Ai Weiwei on his surprise documentary 'Coronation,' a haunting portrait of Wuhan under lockdown – Document Journal

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“We may never know what truly happened”—the artist exposes the Chinese government’s COVID coverup and the human toll of authoritarianism
What would soon be known to the world was being kept secret in China: a novel coronavirus was burgeoning in the city of Wuhan, with the first case of coronavirus confirmed in December 2019. The advancing pestilence would soon come to spread across the globe, while the Chinese Communist Party denied the reality of the epidemic—fudging the figures, denying transmission realities. As the Chinese government moved to stifle information-sharing, artist and activist Ai Weiwei began working remotely from Berlin on a documentary to chronicle the daily lives of citizens of Wuhan—laypeople, doctors, hospital workers—as they grappled with life under lockdown. Document speaks to Ai Weiwei about the film, Coronation.

Alex Hodor-Lee: How difficult was it getting access to film in hospitals and to conduct interviews with different subjects? What was the process of documenting this during a sensitive time within Communist China?
Ai Weiwei: Making a documentary film at this level is almost as difficult as when American special forces went into Pakistan to kill Bin Laden. First, Wuhan is a city completely sealed off—nobody was to come in or out. To make a documentary film was difficult since nothing was supposed to be documented. Two activists tried to provide some information to the public and they have been put away. No one knows where they are. There is no information about where they have been locked up. No one even asks the question of where they are. So to film in these most restrictive areas takes tremendous communication and skill. We were not only giving direction on what to film, but also trying to secretly communicate and trying to secure the material that was already filmed. It was very intensive work.
Alex: Is this a narrative about the efficiency or inefficiency of an authoritarian regime’s approach to handling a pandemic?
Weiwei: The film clearly tells how efficient an authoritarian power can be. They can organize medical professionals, infrastructure, and even human behavior in every respect—a gas station worker reporting travelers to the police, using surveillance cameras to watch and direct the doctors in dressing and undressing PPE, the highest levels of the city motivated to construct temporary field hospitals within days.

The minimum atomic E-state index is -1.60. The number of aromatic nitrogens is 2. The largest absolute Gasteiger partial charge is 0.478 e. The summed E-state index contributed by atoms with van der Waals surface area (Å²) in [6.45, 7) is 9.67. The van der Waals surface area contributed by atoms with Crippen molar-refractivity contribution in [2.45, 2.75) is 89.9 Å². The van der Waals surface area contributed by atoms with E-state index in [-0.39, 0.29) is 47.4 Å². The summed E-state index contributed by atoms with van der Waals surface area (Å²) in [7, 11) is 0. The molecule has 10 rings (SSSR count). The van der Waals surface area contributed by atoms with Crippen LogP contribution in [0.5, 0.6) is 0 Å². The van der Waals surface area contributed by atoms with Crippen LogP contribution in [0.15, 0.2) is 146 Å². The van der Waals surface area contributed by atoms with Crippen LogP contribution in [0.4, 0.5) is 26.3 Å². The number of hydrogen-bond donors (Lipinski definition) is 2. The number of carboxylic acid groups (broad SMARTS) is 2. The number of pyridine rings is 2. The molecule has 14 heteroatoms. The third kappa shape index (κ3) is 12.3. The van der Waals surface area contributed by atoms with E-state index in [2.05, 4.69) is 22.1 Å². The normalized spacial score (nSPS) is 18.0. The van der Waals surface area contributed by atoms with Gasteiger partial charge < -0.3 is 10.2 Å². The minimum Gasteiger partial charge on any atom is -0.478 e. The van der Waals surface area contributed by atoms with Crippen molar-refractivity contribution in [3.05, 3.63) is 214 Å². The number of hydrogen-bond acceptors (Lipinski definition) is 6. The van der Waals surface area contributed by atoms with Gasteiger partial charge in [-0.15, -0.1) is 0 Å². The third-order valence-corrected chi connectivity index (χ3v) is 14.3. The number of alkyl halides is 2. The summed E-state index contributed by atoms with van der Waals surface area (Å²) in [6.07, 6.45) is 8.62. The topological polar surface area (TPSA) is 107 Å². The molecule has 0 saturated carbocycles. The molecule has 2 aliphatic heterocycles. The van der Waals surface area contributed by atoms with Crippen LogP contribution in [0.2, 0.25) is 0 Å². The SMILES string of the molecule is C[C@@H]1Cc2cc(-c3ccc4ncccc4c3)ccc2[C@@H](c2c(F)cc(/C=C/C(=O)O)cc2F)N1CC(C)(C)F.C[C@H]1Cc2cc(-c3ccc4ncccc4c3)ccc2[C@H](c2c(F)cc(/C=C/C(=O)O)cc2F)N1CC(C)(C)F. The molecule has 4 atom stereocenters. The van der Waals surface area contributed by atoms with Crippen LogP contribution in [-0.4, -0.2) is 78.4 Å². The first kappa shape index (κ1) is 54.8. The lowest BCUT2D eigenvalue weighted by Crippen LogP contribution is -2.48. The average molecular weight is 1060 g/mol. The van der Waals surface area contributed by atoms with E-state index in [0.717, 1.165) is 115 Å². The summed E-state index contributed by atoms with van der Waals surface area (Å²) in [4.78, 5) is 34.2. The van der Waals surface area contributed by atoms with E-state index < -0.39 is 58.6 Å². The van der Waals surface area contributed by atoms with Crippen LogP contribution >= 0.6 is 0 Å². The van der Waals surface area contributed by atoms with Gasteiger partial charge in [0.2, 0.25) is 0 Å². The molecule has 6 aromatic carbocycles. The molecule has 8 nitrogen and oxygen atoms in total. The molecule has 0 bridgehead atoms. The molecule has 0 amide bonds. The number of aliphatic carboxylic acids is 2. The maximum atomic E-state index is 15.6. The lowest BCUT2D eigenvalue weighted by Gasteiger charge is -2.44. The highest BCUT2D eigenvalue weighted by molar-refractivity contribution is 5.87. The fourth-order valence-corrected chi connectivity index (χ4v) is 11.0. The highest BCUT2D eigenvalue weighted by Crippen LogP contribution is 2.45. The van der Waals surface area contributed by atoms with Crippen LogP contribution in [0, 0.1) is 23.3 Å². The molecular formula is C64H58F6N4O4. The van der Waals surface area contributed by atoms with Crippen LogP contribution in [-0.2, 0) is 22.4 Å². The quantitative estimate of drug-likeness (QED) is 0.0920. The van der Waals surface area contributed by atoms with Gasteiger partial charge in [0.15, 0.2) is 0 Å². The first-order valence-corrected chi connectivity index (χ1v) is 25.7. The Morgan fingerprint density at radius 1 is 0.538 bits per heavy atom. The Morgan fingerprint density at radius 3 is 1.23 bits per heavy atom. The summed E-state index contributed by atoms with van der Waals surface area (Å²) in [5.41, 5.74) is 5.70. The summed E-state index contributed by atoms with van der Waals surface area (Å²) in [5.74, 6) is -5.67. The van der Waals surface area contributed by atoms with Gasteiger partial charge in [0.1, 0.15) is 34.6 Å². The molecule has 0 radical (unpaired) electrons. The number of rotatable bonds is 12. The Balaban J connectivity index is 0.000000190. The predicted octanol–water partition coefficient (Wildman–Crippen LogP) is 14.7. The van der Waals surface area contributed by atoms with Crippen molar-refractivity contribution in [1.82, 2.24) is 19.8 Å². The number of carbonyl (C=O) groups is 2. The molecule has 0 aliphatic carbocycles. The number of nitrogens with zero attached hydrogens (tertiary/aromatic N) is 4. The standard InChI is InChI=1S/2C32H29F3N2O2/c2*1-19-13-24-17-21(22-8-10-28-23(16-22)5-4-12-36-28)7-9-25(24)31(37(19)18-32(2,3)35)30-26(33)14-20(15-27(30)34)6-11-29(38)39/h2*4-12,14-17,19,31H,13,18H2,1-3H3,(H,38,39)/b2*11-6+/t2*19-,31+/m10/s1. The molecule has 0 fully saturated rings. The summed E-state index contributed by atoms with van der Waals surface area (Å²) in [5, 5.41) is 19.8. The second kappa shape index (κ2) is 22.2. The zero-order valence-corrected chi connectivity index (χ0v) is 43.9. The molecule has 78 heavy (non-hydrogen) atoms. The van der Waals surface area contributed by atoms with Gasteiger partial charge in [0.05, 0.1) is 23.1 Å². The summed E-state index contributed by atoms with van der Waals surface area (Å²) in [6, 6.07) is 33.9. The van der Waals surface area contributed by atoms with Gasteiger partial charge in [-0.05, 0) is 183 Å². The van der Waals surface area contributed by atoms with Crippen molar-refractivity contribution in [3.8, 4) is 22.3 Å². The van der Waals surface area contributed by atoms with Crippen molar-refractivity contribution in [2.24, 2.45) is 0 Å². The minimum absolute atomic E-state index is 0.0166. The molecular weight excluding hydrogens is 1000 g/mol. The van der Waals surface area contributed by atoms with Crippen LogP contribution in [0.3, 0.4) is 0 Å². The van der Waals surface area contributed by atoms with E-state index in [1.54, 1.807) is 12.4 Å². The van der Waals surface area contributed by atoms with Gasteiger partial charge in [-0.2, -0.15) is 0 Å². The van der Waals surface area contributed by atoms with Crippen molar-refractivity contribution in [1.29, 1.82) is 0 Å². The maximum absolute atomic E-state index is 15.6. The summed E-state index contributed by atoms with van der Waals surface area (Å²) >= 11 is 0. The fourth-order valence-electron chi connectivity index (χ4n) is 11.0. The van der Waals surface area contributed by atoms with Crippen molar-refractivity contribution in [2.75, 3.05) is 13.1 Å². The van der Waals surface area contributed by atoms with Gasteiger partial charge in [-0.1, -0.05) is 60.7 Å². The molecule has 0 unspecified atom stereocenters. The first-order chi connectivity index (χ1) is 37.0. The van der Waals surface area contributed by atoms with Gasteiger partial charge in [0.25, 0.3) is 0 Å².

Contrast this with how efficiently they seized information and prevented any from leaking out. They are in total control. It is not like the New York Times report that said these were local government mistakes. Every nerve connects to the brain and in this body that is the central government. They knew every detail of the pandemic’s development from the very beginning. China is the most efficient government mankind has ever created, with over 90 million Communist Party members all acting as one whole. There is nothing to compare to that kind of discipline, policy, and crowd control in modern society—not the US or Europe.
But what is the inefficiency of that state? Because there is such a titanic structure to control a human’s mind and activities, the result is an entire society lacking true will, passion, and imagination. The people are not motivated by intuition or goodwill, but in accordance with the party’s direction and policy. This kind of society can never truly have full humanity, but rather a kind of modern slavery which poses a danger to the civilized world.
“China is the most efficient government mankind has ever created, with over 90 million Communist Party members all acting as one whole.”
Alex: What lessons can Western viewers exact from the documentary?
Weiwei: What the audience in the West, or non-Chinese world, should ask is: With China developing so rapidly, how will this affect human society in both the East and the West? What kind of development are we heading toward? What kind of future is there under authoritarianism and what are the potential dangers we will face?
Alex: Has the pandemic exposed generational rifts and attitudes in China? Do you think people have more faith in the Communist Party or less based on the state’s handling of COVID?
Weiwei: In China, the people’s true emotion cannot be measured because they have never had full access to information. Without correct information, the people are brainwashed and their decisions often cannot be seen as rational; they are incapable of making the right choices or decisions.
“We may never know what truly happened in China.”
Alex: China has done a much better job handling the pandemic than the US—how can we balance censorship, surveillance, and public health and safety?
Weiwei: I would not say China has done a better job than any other nation, even if they limited the number of infections and deaths. The real number has not been revealed to the public. We may never know what truly happened in China. Even if we accept the provided numbers as fact, China has sacrificed everyone’s human rights to achieve certain numbers. Personal freedom simply does not exist in this society. China’s numbers are low, but the cost is much higher than anywhere else.
Coronation is now available in the US at Alamo Drafthouse On Demand and on Vimeo On Demand worldwide.
 

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